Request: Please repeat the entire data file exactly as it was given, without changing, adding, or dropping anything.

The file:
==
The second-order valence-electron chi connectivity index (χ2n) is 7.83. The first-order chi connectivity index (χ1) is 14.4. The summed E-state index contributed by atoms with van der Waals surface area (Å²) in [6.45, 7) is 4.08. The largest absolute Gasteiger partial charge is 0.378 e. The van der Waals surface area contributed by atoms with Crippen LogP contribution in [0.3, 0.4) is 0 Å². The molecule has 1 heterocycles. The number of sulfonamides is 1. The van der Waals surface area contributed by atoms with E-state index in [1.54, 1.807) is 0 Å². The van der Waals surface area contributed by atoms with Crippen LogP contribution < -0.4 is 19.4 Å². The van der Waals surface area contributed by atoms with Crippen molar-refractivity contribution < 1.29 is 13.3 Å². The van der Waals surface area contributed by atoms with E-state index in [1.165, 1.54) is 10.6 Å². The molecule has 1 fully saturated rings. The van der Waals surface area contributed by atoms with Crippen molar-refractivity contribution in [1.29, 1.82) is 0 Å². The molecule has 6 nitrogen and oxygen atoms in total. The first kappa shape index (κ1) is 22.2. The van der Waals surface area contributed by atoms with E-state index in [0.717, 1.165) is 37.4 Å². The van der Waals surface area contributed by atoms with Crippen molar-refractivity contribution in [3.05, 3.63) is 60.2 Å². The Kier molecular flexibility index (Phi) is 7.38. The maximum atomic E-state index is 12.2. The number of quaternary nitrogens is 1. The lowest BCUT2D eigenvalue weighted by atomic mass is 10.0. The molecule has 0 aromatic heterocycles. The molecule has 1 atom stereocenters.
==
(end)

The second-order valence-electron chi connectivity index (χ2n) is 7.83. The first-order chi connectivity index (χ1) is 14.4. The summed E-state index contributed by atoms with van der Waals surface area (Å²) in [6.45, 7) is 4.08. The largest absolute Gasteiger partial charge is 0.378 e. The van der Waals surface area contributed by atoms with Crippen LogP contribution in [0.3, 0.4) is 0 Å². The molecule has 1 heterocycles. The number of sulfonamides is 1. The van der Waals surface area contributed by atoms with E-state index in [1.54, 1.807) is 0 Å². The van der Waals surface area contributed by atoms with Crippen LogP contribution < -0.4 is 19.4 Å². The van der Waals surface area contributed by atoms with Crippen molar-refractivity contribution < 1.29 is 13.3 Å². The van der Waals surface area contributed by atoms with E-state index in [1.165, 1.54) is 10.6 Å². The molecule has 1 fully saturated rings. The van der Waals surface area contributed by atoms with Crippen molar-refractivity contribution in [1.29, 1.82) is 0 Å². The molecule has 6 nitrogen and oxygen atoms in total. The first kappa shape index (κ1) is 22.2. The van der Waals surface area contributed by atoms with E-state index in [0.717, 1.165) is 37.4 Å². The van der Waals surface area contributed by atoms with Crippen molar-refractivity contribution in [3.05, 3.63) is 60.2 Å². The Kier molecular flexibility index (Phi) is 7.38. The maximum atomic E-state index is 12.2. The number of quaternary nitrogens is 1. The lowest BCUT2D eigenvalue weighted by atomic mass is 10.0. The molecule has 0 aromatic heterocycles. The molecule has 1 atom stereocenters.